Zhang Haitao (张海涛)Comments Off on Zhang Haitao (张海涛)
Zhang Haitao 张海涛
Crime: “Inciting subversion of state power” & “providing intelligence overseas”
Length of Punishment: 19 years
Court: Urumqi City Intermediate People’s Court
Trial Date: January 11, 2016
Sentencing Date: January 15, 2016
Dates of Detention/Arrest: June 27, 2015 (detained); July 31, 2015 (arrested)
Place of Incarceration: Shayar Nahiyisi (CH: Shaya) County Prison, Aqsu Wilayiti (CH: Aksu) Prefecture , Xinjiang Uyghur Autonomous Region
Appeal Court: Xinjiang Higher People’s Court
Appeal Hearing Date: November 28, 2016
Appeal Hearing Ruling: Upheld original ruling
Xinjiang-based activist Zhang Haitao (张海涛) was criminally detained on June 27, 2015, on suspicion of “inciting ethnic hatred” after he posted comments online critical of government policies. Urumqi police searched his home, seizing a computer, USB pen, and freezing his bank account. Police later arrested Zhang for “picking quarrels and provoking troubles,” before changing the charge against Zhang again in December 2015, when he was indicted, to the two that he was ultimately convicted of. Tried in January 2016, Zhang was sentenced four days later to 19 years in prison for “inciting subversion of state power” (15 years) and “providing intelligence overseas” (5 years). Since Zhang will serve his sentence for the two crimes consecutively, the court ordered him to serve a total of 19, and not 20, years. He was also fined 120,000 RMB (approximately 18,500 USD). The 15-year sentence for “inciting subversion” given to Zhang, a little-known activist, is extraordinarily harsh. In July 2016, Zhang’s wife Li Aijie (李爱杰) filed a complaint with a judge at the Xinjiang High Court over mistreatment that her husband has reportedly suffered at Xinjiang Uyghur Autonomous Region Detention Center. Zhang had allegedly been forced to wear heavy leg shackles continuously for six months starting in January 2016 after the ruling was handed down in the first-instance trial, and receives less food than other inmates.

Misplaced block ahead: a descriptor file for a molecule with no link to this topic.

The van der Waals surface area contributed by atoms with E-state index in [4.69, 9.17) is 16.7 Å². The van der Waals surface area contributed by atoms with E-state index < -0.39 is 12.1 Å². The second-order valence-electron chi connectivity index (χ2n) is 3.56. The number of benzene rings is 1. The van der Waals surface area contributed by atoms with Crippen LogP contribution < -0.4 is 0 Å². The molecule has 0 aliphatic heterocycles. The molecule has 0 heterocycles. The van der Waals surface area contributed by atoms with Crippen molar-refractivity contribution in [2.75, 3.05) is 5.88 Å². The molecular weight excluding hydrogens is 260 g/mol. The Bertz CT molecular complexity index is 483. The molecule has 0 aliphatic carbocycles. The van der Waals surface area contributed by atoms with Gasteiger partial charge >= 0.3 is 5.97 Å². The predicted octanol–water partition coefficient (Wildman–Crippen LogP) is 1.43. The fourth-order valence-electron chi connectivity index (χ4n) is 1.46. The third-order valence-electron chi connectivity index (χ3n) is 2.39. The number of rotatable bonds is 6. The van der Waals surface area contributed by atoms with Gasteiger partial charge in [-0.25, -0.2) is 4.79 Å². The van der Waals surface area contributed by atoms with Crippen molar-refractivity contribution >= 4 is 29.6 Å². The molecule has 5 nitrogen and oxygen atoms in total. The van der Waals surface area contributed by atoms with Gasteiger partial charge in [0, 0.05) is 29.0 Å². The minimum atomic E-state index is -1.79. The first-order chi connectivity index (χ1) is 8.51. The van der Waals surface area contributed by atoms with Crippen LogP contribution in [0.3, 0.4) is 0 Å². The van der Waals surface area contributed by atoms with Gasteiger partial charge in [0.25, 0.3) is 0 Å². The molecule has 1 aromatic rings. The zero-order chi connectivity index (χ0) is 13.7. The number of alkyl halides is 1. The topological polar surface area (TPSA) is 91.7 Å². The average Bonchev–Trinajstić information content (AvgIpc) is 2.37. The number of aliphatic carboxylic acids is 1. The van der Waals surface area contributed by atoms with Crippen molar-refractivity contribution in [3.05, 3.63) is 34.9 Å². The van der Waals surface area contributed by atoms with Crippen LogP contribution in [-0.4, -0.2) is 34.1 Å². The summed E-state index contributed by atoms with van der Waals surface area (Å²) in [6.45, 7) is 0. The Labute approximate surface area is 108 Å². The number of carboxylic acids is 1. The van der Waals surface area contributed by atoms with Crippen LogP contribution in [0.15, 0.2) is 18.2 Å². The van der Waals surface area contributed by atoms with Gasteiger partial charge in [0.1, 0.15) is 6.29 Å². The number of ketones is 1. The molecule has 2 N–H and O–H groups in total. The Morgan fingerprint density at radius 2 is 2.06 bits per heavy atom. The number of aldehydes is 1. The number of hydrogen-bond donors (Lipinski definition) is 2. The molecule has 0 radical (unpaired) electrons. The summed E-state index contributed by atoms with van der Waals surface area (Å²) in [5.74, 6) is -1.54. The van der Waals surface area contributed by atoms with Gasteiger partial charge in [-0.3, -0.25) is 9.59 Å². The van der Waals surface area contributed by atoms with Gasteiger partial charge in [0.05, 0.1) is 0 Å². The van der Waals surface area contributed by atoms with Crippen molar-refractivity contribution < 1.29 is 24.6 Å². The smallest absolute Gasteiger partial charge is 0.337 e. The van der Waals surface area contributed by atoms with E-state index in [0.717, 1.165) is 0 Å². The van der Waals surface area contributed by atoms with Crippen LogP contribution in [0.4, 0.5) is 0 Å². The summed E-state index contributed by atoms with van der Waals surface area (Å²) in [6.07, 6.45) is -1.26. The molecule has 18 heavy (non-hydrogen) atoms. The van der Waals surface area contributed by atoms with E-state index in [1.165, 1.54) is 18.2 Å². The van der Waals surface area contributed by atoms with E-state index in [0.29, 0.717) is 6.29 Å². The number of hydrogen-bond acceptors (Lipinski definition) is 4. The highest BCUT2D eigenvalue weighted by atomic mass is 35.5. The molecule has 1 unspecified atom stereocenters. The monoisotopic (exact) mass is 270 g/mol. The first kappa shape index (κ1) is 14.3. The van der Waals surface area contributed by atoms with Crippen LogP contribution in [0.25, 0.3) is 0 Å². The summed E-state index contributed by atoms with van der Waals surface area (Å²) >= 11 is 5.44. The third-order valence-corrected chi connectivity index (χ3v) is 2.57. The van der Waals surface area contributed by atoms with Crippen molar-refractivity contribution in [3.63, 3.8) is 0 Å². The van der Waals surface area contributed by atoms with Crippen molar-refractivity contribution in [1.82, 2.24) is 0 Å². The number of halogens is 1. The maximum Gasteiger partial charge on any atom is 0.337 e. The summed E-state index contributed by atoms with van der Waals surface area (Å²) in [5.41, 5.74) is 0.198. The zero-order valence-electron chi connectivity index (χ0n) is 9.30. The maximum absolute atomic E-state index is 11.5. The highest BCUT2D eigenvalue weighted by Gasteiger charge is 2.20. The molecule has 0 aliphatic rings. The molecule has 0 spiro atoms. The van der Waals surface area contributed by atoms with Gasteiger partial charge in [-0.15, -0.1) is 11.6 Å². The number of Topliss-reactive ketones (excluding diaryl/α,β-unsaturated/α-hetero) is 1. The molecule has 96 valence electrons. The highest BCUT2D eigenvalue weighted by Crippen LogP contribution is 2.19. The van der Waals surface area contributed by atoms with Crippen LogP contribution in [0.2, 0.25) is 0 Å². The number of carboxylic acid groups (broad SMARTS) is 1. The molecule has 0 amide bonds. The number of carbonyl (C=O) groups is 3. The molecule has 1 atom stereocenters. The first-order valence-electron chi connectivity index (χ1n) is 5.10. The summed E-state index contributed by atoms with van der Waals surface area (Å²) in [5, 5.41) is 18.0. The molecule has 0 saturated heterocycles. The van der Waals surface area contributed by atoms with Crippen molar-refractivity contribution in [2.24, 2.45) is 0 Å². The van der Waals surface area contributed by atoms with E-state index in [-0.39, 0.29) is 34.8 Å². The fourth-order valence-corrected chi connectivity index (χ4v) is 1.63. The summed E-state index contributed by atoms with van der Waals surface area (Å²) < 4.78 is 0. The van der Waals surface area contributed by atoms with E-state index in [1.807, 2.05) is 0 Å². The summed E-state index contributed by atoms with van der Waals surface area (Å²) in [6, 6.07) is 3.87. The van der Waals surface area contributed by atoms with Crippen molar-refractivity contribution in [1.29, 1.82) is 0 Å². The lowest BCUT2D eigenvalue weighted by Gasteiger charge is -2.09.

Following his conviction, Zhang filed an appeal against the sentence. The appeal should have initially been heard by the Xinjiang Higher People’s Court before April 2016, but the courts approved a delay. In September 20, the presiding judge informed Zhang’s wife that the Supreme People’s Court had approved a second delay in the appeal hearing. The hearing was eventually held on November 28, 2016, and lasted 30 minutes before the court issued a decision upholding the original ruling.
Born in Henan Province in 1971, Zhang moved to Xinjiang in 1995 after losing his job at a state-owned enterprise. Following his return to Henan in 2009, he was seized by police on suspicion of fraud and sent back to Xinjiang. He was released nearly two months later and then began petitioning to seek redress for “wrongful detention,” which connected him to the rights defense movement. Zhang frequently posted online his opinions critical of government policies and comments on current events, and also gave interviews to overseas media. For a brief period, he contributed articles to the website of a human rights group based inside China. The court cited these activities in its verdict as evidence of “providing intelligence overseas.”